The Colorlight also has a SPI flash holding the bit stream, but its pins are not exposed as headers. The contributors of the chubby75 repository identified the JTAG pins, which can also be used to program the bit stream into the FPGA.

    This means that the bit stream we program only resides in the volatile memory of the FPGA, which deletes when the board gets powered off.


    Most Lattice iCE40 development platform use a FTx232x for programming. This is a powerful IC because of its performance and versatility. It support most common protocols out of the box, like UART, I²C, SWD, SPI and JTAG. The latter two can be used to interface with iCE40 FPGAs.

    In the hacker community FTDI got a pretty bad rep. There are not one, but two cases of FTDI releasing malicious drivers with the intention to brick counterfeit ICs. Apart from the moral of this, it also poses a risk to DIY hardware, since most hobbyist can't verify the genuineness of the parts we buy, especially from sites like Aliexpress.

    Also their ICs are pretty pricey, starting at 4.18€/piece for 100 pieces when sourced on mouser and 2.50€/piece on AliExpress.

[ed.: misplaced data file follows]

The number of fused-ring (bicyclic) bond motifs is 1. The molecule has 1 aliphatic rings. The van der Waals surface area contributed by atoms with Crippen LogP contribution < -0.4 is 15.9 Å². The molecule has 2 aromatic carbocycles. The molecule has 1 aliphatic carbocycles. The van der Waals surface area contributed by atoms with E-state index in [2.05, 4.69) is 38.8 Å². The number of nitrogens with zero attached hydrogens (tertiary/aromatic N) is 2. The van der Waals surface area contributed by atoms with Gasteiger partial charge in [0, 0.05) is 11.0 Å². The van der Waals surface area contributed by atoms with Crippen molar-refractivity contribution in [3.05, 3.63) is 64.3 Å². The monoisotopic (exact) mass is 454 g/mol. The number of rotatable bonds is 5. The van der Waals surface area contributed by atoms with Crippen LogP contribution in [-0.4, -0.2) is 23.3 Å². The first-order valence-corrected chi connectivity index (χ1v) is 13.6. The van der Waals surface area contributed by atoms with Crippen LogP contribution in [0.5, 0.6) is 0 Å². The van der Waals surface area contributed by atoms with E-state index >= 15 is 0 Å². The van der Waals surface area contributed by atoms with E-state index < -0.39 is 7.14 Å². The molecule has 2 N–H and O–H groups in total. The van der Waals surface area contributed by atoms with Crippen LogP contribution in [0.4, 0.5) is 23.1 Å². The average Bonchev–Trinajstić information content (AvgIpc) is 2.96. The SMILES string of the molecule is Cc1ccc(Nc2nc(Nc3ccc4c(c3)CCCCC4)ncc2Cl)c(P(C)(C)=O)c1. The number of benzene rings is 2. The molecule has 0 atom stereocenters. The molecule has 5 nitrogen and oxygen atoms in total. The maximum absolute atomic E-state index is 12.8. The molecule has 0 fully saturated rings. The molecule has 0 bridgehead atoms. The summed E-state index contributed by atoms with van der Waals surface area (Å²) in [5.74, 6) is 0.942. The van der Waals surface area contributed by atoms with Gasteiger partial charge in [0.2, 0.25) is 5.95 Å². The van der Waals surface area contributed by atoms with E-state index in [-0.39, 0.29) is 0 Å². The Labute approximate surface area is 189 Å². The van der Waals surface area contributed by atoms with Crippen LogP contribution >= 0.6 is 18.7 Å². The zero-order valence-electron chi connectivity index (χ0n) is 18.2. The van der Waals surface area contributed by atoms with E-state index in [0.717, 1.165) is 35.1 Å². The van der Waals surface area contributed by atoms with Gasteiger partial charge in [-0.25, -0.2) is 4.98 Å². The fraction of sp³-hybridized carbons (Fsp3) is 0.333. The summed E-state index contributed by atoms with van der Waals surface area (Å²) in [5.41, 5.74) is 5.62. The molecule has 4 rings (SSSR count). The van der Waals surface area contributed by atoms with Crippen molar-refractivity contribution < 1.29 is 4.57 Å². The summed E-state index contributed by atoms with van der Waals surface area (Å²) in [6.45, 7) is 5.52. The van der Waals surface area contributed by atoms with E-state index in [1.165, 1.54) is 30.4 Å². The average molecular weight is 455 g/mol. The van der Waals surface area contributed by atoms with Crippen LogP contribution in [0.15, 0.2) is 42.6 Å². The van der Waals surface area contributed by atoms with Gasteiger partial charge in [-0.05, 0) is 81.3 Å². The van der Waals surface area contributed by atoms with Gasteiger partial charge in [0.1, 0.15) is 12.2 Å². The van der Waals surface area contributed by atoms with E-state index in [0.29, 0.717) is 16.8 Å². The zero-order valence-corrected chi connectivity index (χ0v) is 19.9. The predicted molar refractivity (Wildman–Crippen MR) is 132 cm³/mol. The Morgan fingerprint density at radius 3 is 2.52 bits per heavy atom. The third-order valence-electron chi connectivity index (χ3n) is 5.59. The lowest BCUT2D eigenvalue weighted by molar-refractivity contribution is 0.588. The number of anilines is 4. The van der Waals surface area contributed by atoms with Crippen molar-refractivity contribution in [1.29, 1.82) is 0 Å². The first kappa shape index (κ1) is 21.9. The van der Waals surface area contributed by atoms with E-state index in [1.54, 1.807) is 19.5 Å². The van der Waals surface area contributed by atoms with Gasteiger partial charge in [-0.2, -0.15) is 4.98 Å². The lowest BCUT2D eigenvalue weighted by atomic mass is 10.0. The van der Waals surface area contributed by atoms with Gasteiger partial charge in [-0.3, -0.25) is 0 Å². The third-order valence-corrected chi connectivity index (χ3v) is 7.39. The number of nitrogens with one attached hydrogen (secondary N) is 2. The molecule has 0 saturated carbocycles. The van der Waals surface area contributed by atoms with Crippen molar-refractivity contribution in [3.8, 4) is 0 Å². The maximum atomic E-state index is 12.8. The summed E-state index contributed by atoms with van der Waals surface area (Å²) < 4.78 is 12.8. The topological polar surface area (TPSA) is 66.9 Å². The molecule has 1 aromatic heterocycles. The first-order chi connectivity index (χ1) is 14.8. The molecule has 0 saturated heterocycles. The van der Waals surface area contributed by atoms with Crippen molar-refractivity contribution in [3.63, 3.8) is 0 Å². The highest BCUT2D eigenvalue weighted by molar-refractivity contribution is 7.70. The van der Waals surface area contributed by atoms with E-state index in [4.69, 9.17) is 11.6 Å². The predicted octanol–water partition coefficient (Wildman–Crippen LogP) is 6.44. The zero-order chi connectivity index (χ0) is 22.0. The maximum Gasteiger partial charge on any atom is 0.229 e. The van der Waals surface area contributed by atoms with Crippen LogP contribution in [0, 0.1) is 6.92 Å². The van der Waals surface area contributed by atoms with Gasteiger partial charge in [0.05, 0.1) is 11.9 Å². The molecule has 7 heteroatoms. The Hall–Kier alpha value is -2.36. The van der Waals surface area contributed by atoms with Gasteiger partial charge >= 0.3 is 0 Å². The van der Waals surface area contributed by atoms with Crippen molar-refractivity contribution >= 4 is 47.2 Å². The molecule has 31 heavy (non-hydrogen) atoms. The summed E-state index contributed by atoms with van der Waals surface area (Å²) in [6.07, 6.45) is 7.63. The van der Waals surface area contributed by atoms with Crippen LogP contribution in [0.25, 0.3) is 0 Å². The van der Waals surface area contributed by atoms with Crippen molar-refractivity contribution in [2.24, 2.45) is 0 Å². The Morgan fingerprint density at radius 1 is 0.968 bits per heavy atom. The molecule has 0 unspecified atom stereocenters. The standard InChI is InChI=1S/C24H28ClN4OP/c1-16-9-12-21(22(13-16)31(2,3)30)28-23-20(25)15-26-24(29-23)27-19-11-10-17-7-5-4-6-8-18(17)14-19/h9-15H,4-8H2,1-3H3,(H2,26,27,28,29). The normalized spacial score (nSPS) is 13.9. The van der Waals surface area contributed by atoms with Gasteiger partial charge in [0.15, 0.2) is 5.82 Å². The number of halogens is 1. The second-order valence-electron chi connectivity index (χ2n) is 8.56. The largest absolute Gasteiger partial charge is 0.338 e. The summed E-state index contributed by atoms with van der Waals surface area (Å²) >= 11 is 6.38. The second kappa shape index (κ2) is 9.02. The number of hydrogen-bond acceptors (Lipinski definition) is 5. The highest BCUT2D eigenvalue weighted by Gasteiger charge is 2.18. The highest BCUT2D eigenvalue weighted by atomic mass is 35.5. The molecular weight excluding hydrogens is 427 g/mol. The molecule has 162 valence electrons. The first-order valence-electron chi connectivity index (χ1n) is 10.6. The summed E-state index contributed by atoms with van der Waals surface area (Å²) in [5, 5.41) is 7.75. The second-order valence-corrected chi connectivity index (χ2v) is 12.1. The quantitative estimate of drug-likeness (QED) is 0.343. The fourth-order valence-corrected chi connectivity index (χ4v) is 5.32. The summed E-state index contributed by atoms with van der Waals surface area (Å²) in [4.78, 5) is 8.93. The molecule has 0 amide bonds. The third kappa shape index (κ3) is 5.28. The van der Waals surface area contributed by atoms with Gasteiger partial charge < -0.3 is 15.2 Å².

While searching for open source USB JTAG implementations, I stumbled upon this fork of versaloon, which ports it to the STM32F103C8 - the micro controller of the BluePill development board.

    Apart from not being subject to malicious vendor driver, it's also relatively inexpensive. You can buy them on AliExpress for about 1€/piece. They probably are clones like the CS32F103, but as long as they work, they work 😃

    I checked out v1.0 of the repository and flashed it to a blue pill board. After checking that the device get recognized by my computer with dmesg and lsusb, I connected the JTAG signals and 5V power.

    I tested the setup with the pin-scan example. Since I had a different version of the board than the author did, I hat to make some changes to the code.

    diff --git a/5a-75b/pin-scan/Makefile b/5a-75b/pin-scan/Makefile
    index 2a870ce..a8978b6 100644
    --- a/5a-75b/pin-scan/Makefile
    +++ b/5a-75b/pin-scan/Makefile
    @@ -7,7 +7,8 @@ top.json: $(SYNTH_SRCS) name.hex        yosys -p 'read_verilog $(SYNTH_SRCS); synth_ecp5 -top top -abc9 -json $@'
     top.config: top.json top.lpf
    -       nextpnr-ecp5 --25k --package CABGA381 --speed 6 --lpf top.lpf --json top.json --textcfg top.config --freq 65
    +       #nextpnr-ecp5 --25k --package CABGA381 --speed 6 --lpf top.lpf --json top.json --textcfg top.config --freq 65
    +       nextpnr-ecp5 --25k --package CABGA256 --speed 6 --lpf top.lpf --json top.json --textcfg top.config --freq 65
     top.svf: top.config        ecppack --input $< --svf $@
    diff --git a/5a-75b/pin-scan/ b/5a-75b/pin-scan/
    index 5b6d44f..365443c 100755
    --- a/5a-75b/pin-scan/
    +++ b/5a-75b/pin-scan/